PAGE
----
Overnight fame usually means you're famous for something you probably don't want to be famous for. Think about it. Handouts don't matter. I've had people try to negate my success by saying things like "you're popular because Forks Over Knives mentioned you." There are two important points here: First, I had a lot of success before I attracted the attention from Forks Over Knives, John McDougall or anyone else that's given me press. How else would they have found me?! I used to feel exceptionally lucky (and I still do) but I've also come to appreciate that it's not all luck. You also have to have the experience to be able to seize opportunities. I wasn't plucked from the unknown and made a star.
For example, think about a singer -- even if a singer is "discovered" and "made a star", it's still not all luck. Long before that singer was "discovered" and making records, he or she was singing at church, school and any place they could, to perfect their voice and practice, so when the opportunity to be "discovered" as an artist came along, they were ready for it. They could seize it. I have seized all opportunities I could, but a lot of them wouldn't have come along at all if I hadn't first done the legwork.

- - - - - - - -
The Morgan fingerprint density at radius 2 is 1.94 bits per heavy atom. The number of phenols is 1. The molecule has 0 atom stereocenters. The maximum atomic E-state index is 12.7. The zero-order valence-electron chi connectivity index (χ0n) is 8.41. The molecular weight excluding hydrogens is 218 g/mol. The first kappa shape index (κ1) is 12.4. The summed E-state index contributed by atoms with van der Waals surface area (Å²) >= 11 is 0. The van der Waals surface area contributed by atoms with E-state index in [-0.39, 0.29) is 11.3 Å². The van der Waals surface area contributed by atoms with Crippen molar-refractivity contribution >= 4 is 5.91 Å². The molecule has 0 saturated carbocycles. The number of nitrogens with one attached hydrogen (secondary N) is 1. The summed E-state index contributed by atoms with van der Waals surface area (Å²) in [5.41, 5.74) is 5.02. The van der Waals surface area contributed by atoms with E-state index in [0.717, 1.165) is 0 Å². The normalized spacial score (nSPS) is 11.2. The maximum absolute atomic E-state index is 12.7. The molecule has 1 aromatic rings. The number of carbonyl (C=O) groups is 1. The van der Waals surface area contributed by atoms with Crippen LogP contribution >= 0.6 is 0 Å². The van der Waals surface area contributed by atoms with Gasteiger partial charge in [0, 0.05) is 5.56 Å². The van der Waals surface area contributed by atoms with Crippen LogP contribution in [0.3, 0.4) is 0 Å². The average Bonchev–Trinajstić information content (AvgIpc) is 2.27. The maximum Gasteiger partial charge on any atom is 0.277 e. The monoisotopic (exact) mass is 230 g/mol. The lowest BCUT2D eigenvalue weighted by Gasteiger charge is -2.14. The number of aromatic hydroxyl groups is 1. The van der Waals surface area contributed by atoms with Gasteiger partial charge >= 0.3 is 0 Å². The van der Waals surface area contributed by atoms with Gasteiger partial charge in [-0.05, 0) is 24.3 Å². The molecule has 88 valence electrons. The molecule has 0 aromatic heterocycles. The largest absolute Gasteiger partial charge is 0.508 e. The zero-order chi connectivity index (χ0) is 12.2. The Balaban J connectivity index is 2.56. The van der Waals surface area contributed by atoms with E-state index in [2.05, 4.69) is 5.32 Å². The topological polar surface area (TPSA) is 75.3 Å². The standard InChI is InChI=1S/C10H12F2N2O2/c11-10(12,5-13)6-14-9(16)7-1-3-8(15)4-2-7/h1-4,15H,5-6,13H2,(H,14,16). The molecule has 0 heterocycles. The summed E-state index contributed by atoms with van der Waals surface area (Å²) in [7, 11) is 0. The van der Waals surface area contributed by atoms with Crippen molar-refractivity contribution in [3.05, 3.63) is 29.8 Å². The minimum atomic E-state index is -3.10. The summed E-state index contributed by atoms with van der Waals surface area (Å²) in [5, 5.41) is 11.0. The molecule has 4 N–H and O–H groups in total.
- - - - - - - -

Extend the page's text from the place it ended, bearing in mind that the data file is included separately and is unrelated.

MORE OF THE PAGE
Second, handouts don't matter that much. Getting press helps, but it's probably not going to make you. I'm very thankful for the press Forks Over Knives or Dr. McDougall or anyone has given me. I'm not discounting that it has helped, it certainly has, but not as much as you might think. For example, I've received about 2,000 Facebook likes from FOK. Every time they post about me I get a few hundred. That's not nothing, but at the time of this writing I have nearly 24,000 Facebook likes. 2,000 isn't even 5% of my total likes!
Point is, a lot of bloggers spend time trying to get bigger or more popular bloggers to promote them or talk about them or share a link to their blog. They think, "if so and so would just promote me it would make a huge difference" and really, it won't. It will make a difference, but you still have to climb the mountain on your own. I've had friends go on Good Morning America or other really popular shows, and it didn't do much of anything for their career or their book or product or whatever it is they were promoting. They call it 5 minutes of fame for a reason. That kind of fame and press is so fleeting. It really doesn't matter in the long run. -- what you build matters more! Just think about how many hundreds of people go on Oprah or Ellen or The Today Show or any of those shows, and we can't even remember their names. Or their episode.
My point is, spend your time on building your blog/business/brand. Put all your effort there and into appreciating the fans you already have. Let it all happen naturally, because that is the way to true success. Good luck!
Update: Let me also add that leaving comments with your blog adress or website address in the comment space is generally frowned upon (leaving it in the URL space is fine, but don't post comments trying to get people to go to your blog) and similarly, leaving comments on other Facebook pages as your business (rather than your real name) is also generally frowned upon.